Time to Talk about High-Speed Chases?

By Nick Braune
Mid-Valley Town Crier
by permission

From the Brownsville Herald: “Two
Edinburg teens killed in high speed police chase.” A third teen from Brownsville also died as a result of the April 6 incident. I have been impelled to comment on this tragic incident.
I am not researching it in particular, looking for background information,
calling the family or the police for follow-up, etc. I intend to make no judgment
on the accident either. I am surely not criticizing the police force here,
having clipped only one newspaper column on the incident. I simply will suggest
to my readers at the end of the column that we greatly curtail police automobile
pursuits. Maybe we need a Valley-wide policy discussion.

According to the Herald article, there were four teens in a car near the Burlington
Coat Factory: Francisco, 19, the driver, and three passengers: Joseph, 18;
Cindy, 16; and Evelyn, 16. The store lot is a “known hang out for teens who
like to engage in racing and car exhibitions.” The article barebones: revving
motor…approached by police…taking off…ignoring police signals to stop…careening
toward freeway…police following…kids clocked at 100 mph…beer cans thrown out
of window…concrete barrier…only Evelyn (in critical condition) left living.

Not intending a researched feature on this subject — although one of my ethics students may do a paper on it — I spent ten minutes Googling for Valley headlines. Here’s a sample.

  • “Police chase Mercedes-Benz, arrest Brownsville man” (Brownsville Herald, January 08, 2008) (The car went over curbs, but no one was injured. The driver left the car, ran and was taken to the ground by police.)
  • “Alamo police chase leads to man’s death” (The Monitor, May 15, 2007.) This
    article, written about a year ago, continues: “Alamo is the latest area law
    enforcement agency to engage in a chase that turned fatal.
  • In September, a
    man fleeing Hidalgo Sherriff deputies crashed his car and died. His mother
    recently sued the deputies…
  • In October one man was killed and seven injured
    after a driver led Pharr police on a high speed chase all the way to Palm View
    and collided with another car…
  • Finally, in February, a man fleeing McAllen police
    crashed his car.”
  • “Officer and K-9 injured in chase down Expressway 83” (Valley Morning Star:
    June 11, 2007.)
  • “Kidnapping suspect captured after police chased into field” (The Monitor,
    October 24, 2007.) No injuries. He finally stopped and ran into a bushy field.
  • “Judge arraigns suspects after police chase” (The Monitor, October 25, 2007.)
    During the chase, an officer lost control of his cruiser. Rescue workers airlifted
    him to a hospital; he had suffered a broken pelvis.)

I am not implying that my list of articles above is representative. Because
the Valley is large, with ever so many police agencies and a tendency to overpolice,
there must have been more police chases. But of the nine chases mentioned above,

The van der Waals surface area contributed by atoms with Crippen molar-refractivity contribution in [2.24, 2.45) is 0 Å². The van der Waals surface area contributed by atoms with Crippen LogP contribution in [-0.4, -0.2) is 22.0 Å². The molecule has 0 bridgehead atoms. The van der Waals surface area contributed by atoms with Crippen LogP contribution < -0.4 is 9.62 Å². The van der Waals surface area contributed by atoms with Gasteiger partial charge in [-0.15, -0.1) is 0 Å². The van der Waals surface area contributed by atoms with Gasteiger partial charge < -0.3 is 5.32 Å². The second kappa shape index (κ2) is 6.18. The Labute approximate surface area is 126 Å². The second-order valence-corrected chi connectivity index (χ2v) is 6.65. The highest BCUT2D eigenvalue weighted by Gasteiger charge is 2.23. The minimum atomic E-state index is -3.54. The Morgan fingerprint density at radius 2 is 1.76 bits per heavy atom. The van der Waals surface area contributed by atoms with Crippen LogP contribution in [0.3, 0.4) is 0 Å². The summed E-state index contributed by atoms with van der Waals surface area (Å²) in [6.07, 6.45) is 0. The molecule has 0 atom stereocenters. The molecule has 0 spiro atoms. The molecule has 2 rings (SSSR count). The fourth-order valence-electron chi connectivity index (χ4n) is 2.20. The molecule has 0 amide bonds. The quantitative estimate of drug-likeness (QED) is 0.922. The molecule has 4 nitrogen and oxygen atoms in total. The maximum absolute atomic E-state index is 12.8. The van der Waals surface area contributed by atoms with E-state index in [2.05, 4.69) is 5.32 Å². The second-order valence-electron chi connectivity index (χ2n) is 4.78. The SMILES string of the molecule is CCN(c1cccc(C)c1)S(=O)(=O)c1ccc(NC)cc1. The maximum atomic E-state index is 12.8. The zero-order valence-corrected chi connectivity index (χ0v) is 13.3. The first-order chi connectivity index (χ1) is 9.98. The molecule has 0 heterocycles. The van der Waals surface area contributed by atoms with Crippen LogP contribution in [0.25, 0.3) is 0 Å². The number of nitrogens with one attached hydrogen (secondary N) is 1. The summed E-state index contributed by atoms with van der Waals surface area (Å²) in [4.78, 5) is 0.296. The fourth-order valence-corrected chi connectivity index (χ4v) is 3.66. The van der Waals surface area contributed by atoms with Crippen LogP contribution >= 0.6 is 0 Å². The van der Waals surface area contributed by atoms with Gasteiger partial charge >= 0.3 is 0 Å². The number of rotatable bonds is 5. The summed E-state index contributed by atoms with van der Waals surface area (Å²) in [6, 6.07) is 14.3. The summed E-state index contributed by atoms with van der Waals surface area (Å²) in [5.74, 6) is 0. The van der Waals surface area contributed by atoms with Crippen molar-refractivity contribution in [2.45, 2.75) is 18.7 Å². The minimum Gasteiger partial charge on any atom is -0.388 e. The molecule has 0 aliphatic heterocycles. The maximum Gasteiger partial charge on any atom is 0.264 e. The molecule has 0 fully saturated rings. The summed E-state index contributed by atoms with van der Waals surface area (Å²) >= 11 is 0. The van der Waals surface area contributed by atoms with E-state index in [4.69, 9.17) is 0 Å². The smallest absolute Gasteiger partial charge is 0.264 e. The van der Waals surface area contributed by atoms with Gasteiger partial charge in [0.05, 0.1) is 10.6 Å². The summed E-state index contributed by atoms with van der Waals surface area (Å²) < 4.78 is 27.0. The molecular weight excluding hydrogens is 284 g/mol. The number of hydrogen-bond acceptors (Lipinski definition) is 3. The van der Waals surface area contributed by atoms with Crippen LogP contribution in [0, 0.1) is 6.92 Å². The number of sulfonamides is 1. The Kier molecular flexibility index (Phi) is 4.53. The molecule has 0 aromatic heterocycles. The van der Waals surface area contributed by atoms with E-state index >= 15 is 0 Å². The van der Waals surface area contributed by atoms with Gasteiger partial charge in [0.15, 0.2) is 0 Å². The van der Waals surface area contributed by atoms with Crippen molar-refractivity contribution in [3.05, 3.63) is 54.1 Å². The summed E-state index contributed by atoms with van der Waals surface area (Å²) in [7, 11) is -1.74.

notice that five left fatalities and two others left injuries to officers.
It’s not statistically indicative, but it keeps me wondering.

Some real statistical studies have been done. The Introduction to Policing
textbook (Dempsey and Forst) I am presently examining quotes a Miami/Dade County
study of 952 pursuits in their Metro area: 38% (361) ending in accidents. 17%
(161) resulting in injuries. A Minnesota study showed 24% ended in injuries.
Chases may not be worth the losses in enforcement terms either: a good number
of those fleeing get away anyway. Consider the Valley. There are a lot of
people in the Rio Grande Valley and chases here are risky. Some pursuits involve
more than one police force, and different areas have different pursuit rules,
compounding the confusion.

The offender’s car is made of metal — and metal moving fast is hazardous — and if a police car chases the offender, there will be double the amount of hazardous metal in motion.

Not only can fleeing offenders become disoriented, but a dangerous road rage
can develop in police. Adrenaline really flows and “noble cause” emotion
can flow through officers, clouding their judgment. That is why some police
departments suggest that an officer after a chase not be the arresting officer.
Eemember that famous Rodney King case where the police beat and beat and beat
him. Had he hit an officer? No. He simply had run away. That’s what triggered
the rage.

Some cities nationally are drastically restricting pursuits, unless perhaps
the person fleeing has waved a gun, etc. Usually the officer already has the
license number, and police can pick up the offender later. Studies show some
people who flee are simply afraid of police and have committed minor infractions.
Also, one study showed the obvious…when police stop pursuing, the fleeing motorist
stops driving his metal so fast. And we surely don’t want any more teens, guilty
of illegally drinking, driving fast and feeling chased by police.

By mopress

Writer, Editor, Educator, Lifelong Student

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